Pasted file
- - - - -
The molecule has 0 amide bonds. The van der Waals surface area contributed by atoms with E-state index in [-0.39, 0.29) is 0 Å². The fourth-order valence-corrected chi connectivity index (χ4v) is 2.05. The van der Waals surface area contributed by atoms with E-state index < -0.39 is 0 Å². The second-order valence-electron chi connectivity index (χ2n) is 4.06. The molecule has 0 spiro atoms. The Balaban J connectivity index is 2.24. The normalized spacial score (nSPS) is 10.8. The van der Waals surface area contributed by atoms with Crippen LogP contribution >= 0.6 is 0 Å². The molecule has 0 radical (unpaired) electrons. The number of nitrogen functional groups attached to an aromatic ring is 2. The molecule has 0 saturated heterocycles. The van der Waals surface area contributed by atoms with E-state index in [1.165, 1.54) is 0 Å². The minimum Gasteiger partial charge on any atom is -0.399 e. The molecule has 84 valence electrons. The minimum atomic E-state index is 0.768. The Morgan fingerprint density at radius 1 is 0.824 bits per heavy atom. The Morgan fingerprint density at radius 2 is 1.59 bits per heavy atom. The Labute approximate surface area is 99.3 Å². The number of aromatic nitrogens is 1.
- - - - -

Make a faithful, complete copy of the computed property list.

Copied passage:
The molecule has 0 amide bonds. The van der Waals surface area contributed by atoms with E-state index in [-0.39, 0.29) is 0 Å². The fourth-order valence-corrected chi connectivity index (χ4v) is 2.05. The van der Waals surface area contributed by atoms with E-state index < -0.39 is 0 Å². The second-order valence-electron chi connectivity index (χ2n) is 4.06. The molecule has 0 spiro atoms. The Balaban J connectivity index is 2.24. The normalized spacial score (nSPS) is 10.8. The van der Waals surface area contributed by atoms with Crippen LogP contribution >= 0.6 is 0 Å². The molecule has 0 radical (unpaired) electrons. The number of nitrogen functional groups attached to an aromatic ring is 2. The molecule has 0 saturated heterocycles. The van der Waals surface area contributed by atoms with E-state index in [1.165, 1.54) is 0 Å². The minimum Gasteiger partial charge on any atom is -0.399 e. The molecule has 84 valence electrons. The minimum atomic E-state index is 0.768. The Morgan fingerprint density at radius 1 is 0.824 bits per heavy atom. The Morgan fingerprint density at radius 2 is 1.59 bits per heavy atom. The Labute approximate surface area is 99.3 Å². The number of aromatic nitrogens is 1.